Labor calls for audit of NBN Co executive bonuses

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Labor calls for audit of NBN Co executive bonuses

Queries relationship between payouts and financial performance.

Labor is urging the Australian National Audit Office (ANAO) to scrutinise millions of dollars in at-risk payments made to NBN Co executives last financial year.

NBN Co made almost $78 million in at-risk payments - what Labor terms “bonuses” - to 3800 staff last financial year.

The breakdown on payments was secured by Labor using parliamentary processes back in May.

Labor has now written to the ANAO seeking “an audit of NBN Co executive bonuses for the 2019-2020 financial year and the legitimacy of the underlying targets to which the bonuses were linked.”

A copy of the letter was sighted by iTnews. Its existence was first reported by the Australian Financial Review.

“In response to recent questioning by Labor Senators on May 26, the ANAO advised that it does not have a specific role in auditing the appropriateness of performance targets to which NBN executive bonuses are linked and had undertaken no prior activities in this area,” Shadow communications minister Michelle Rowland and senator Kimberley Kitching wrote.

“We welcome the subsequent step to list the governance of bonuses as a potential ANAO audit item for 2021-22, and urge the ANAO to commit to this audit and examine NBNCo’s prior executive bonus decisions.”

The “potential” audit, as listed on the ANAO website, would “assess the effectiveness of governance arrangements for executive remuneration in selected government business enterprises (GBEs).”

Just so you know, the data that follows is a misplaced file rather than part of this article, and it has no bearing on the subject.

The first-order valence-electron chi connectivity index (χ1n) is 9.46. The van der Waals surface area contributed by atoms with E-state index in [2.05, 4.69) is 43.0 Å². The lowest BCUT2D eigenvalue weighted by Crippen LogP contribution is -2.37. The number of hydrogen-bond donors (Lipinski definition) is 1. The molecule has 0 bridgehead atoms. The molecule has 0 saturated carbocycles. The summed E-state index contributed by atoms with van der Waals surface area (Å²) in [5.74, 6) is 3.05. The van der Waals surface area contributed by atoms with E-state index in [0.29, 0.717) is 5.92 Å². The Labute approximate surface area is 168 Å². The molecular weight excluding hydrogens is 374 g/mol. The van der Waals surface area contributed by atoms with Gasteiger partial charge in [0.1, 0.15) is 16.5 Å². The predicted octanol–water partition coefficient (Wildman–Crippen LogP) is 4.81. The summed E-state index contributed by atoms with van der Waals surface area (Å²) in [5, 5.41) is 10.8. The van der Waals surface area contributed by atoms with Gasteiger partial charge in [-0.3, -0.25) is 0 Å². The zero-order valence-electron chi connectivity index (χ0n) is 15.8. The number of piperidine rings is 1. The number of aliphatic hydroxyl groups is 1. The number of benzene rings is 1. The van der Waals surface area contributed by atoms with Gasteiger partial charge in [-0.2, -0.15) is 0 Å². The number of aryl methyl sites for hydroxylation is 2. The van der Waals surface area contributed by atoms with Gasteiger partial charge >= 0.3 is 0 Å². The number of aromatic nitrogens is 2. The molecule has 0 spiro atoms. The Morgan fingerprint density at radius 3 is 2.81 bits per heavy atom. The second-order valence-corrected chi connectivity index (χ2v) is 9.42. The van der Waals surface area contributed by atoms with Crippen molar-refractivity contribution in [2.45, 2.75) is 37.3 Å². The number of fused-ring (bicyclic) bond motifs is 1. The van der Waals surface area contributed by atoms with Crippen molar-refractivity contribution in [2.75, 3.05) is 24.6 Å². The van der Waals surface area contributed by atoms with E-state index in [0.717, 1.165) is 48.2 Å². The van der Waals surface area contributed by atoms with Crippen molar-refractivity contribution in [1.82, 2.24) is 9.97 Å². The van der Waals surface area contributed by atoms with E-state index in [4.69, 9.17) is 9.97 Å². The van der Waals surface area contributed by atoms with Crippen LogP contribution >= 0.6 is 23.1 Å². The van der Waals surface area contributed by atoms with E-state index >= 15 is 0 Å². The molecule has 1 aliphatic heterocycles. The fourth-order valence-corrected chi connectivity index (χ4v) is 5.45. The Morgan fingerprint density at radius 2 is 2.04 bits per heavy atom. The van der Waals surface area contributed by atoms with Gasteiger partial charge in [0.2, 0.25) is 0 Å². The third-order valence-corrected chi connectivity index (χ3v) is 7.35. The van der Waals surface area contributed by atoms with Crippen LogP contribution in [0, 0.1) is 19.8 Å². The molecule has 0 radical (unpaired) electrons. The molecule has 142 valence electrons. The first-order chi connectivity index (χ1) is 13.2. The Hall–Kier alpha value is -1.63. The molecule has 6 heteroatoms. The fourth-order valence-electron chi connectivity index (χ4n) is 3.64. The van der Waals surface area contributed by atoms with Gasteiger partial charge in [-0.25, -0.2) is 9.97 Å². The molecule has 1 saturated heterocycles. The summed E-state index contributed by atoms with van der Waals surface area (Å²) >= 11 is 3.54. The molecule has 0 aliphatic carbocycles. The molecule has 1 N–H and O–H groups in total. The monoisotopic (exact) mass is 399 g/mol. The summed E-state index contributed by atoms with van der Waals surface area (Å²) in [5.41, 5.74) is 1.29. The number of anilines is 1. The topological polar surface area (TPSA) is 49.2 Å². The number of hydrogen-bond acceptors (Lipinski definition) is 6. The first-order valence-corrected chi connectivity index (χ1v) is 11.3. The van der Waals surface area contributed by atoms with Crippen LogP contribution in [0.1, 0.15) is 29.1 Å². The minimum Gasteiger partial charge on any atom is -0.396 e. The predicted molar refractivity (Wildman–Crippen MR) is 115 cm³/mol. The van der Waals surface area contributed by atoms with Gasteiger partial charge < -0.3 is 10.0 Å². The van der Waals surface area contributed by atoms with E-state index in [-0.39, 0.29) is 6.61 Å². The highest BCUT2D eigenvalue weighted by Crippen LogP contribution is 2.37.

Rowland and Kitching argued that “if senior executives and boards of GBEs do not believe the appropriateness and specific substance of performance targets will ever be subject to independent audit scrutiny, there is a risk taxpayers will fund unreasonable and excessive bonuses in exchange for average performance.”

They pointed to the cost blowouts and delayed revenue targets by NBN Co, and questioned what impact these occurrences should have had on the at-risk component of executives’ pay.

“In the case of NBNCo, the entity might have an incentive to set and surpass artificially low targets to create the impression that an over-budget project is beating performance metrics,” Rowland and Kitching wrote.

“There is a recurring pattern of revenue targets being repeatedly revised down to levels which are highly unlikely to be missed, and then being surpassed. Meanwhile medium-term forecasts are missed by sizable margins.

“If taxpayer-funded bonuses are ... being linked to artificially low targets, this arguably becomes a matter pertaining to the use of public resources.”

Labor said there appeared to be “inconsistent approaches” taken to at-risk or bonus payments across different GBEs.

NBN Co chair Ziggy Switkowski has previously defended the payments, arguing the NBN withstood a “real-time stress test” during the pandemic that was worthy of financial reward for those involved.

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